Your are the proud parent of a beautiful healthy teenage daughter, everybody sees it.
'So why,' you may wonder 'doesn't she?'
You would kill to have her body, and yet she seems to have no conception of how good she really looks.
You have talked to other mothers of daughters her age and it brings you some relief that they report that their daughters posses a similar attitude.
Like your teen, they seem to nit pick about their appearances; complaining that their nose is too big or too small; their chins are to long or too wide; eyes are too dark or too light; and of course almost all the other moms you have talked to relate that their daughters are never happy with their hair; too straight, too curly, too thick, or too thin.
What may be even more perplexing about your daughter's attitude is that you often hear her protest when one of her friends complains about her own looks.
How is it that she can clearly see the beauty in others, but only seems to focus on the imperfections in herself?
In reality, the explanation is not so cut and dry. There are most likely several factors contributing to your daughter's distorted perception of her outward image.
A typical part of teen development is their propensity toward self-examination. Most teen's walk around believing that the outside world is constantly watching them.
This explains in part why they tend to worry so much about embarrassing themselves, or even that you will say or do something to embarrass them in front of their friends.
Teens are often committed to a concept of beauty that reflects 'perfect' features. Of course their visions of the definition of 'perfect' varies from individual.
If for example, your teen believes the 'perfect' nose is small and slightly upturned, she will be dissatisfied with her nose if it is a different shape or size.
As we get older, we tend to focus less on every individual feature and more on the whole package. What is interesting is that, as alluded to earlier, most teen's tend to focus on the fine details of their own features, however, they are less observant or critical about the features of their friends.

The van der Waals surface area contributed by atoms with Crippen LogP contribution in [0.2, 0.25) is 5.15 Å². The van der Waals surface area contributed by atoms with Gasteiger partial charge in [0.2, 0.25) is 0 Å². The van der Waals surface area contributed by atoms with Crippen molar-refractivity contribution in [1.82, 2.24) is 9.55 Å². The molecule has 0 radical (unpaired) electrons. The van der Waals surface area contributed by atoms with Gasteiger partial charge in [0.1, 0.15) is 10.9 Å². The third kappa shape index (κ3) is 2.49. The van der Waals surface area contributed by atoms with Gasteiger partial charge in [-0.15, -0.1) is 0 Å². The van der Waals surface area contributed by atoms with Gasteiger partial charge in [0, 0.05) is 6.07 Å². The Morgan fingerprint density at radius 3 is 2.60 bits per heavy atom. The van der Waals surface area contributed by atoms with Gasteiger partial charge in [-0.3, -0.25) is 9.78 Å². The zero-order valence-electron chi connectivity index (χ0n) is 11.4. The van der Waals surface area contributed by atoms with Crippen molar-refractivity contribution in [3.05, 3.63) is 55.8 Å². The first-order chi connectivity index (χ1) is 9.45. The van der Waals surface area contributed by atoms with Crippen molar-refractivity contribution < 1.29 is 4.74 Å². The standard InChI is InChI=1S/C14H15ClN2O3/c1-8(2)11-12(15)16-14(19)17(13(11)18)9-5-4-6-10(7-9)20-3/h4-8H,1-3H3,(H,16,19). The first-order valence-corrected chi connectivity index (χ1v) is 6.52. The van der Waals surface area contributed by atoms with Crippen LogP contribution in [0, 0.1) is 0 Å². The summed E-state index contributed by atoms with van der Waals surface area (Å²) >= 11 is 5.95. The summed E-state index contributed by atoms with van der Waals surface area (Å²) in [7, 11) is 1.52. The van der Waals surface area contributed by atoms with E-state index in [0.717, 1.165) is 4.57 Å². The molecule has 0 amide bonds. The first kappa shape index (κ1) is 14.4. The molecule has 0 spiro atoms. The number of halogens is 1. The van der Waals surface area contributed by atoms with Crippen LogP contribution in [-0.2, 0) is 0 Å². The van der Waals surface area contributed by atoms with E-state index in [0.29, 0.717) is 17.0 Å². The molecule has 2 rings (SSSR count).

Of course, picking apart your friend's looks is not very conducive to maintaining lasting friendships.
In addition, teen's are egocentric by nature. As a result, they are far more detailed self-focus, than attending as intensely to how others look.
Another factor which contributes to an unrealistic vision of beauty is steeped in the pictures the media presents of perfection. Magazines pages are filled with photos of beautiful models. The mere fact that even slight imperfections are eradicated via airbrushing encourages women to buy into an idealistic picture of beauty that does not really exist. Teens are particularly vulnerable to accepting these images as a standard toward which they strive.
Television and film also seem to sell an unrealistic version of beauty. Savvy marketers capitalize on a captive audience selling goods and services which promise to deliver this deceptive vision of beauty.
So then, how can you ensure that your own daughter don't get hung up on her own natural imperfections? Here are a few helpful hints:
1.) Validate, validate, validate. Chances are this something you already do regularly. Be sure to let her know how great she looks. You do however have to strike a balance. If you constantly compliment her, the words may begin to hold less meaning. Say it when you mean it. If for example, she does her hair in a new style you think looks great, be sure to tell her.
2.) Avoid picking at her. If for example her makeup is smudged kindly tell her but avoid the urge to do it for her. If the imperfection you notice is no big deal (eg a hair out of place), you are best served keeping quiet. What you say holds more meaning than you realize. If your daughter feels as if you are constantly fixing her, it will reinforce her belief that there is much that is broken.
3.) Be kind to yourself. Your teen takes many of her cues from you. If you are constantly complaining about your own imperfections, you reinforce her inclination to focus on her own imperfections. If you love your new haircut or think your new dress fits just right, say it out loud. You can for example validate yourself by pulling for her opinion: 'Don't you love my new haircut? I think my hairdresser did such a great job.' Once again, the key is balance too much self gushing can come off as fake or narcissistic.
The teen years can at times seem turbulent. Our daughters are especially hard on themselves at times.
Much of this attitude can indeed be developmental so she will grow out of it. With a little help from you she will see the individual beauty that makes her who she is, imperfections and all.
More from GalTime.com:
- The Ten Worst Things a Parent Can Say!
- Teaching Our Girls To Become Healthy Women
- 6 Foolproof Ways to Get Your Teens Talking
- Understanding Your Teen's 'Will Not Wear' List
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Jennifer Powell-Lunder and Barbara Greenberg are authors of the hit book, "Teenage as a Second Language: A Parent's Guide to Becoming Bilingual." They've set up an interactive website for parents and teens to listen, learn and discuss hot topics and daily dilemmas. You can find it at www.talkingteenage.com.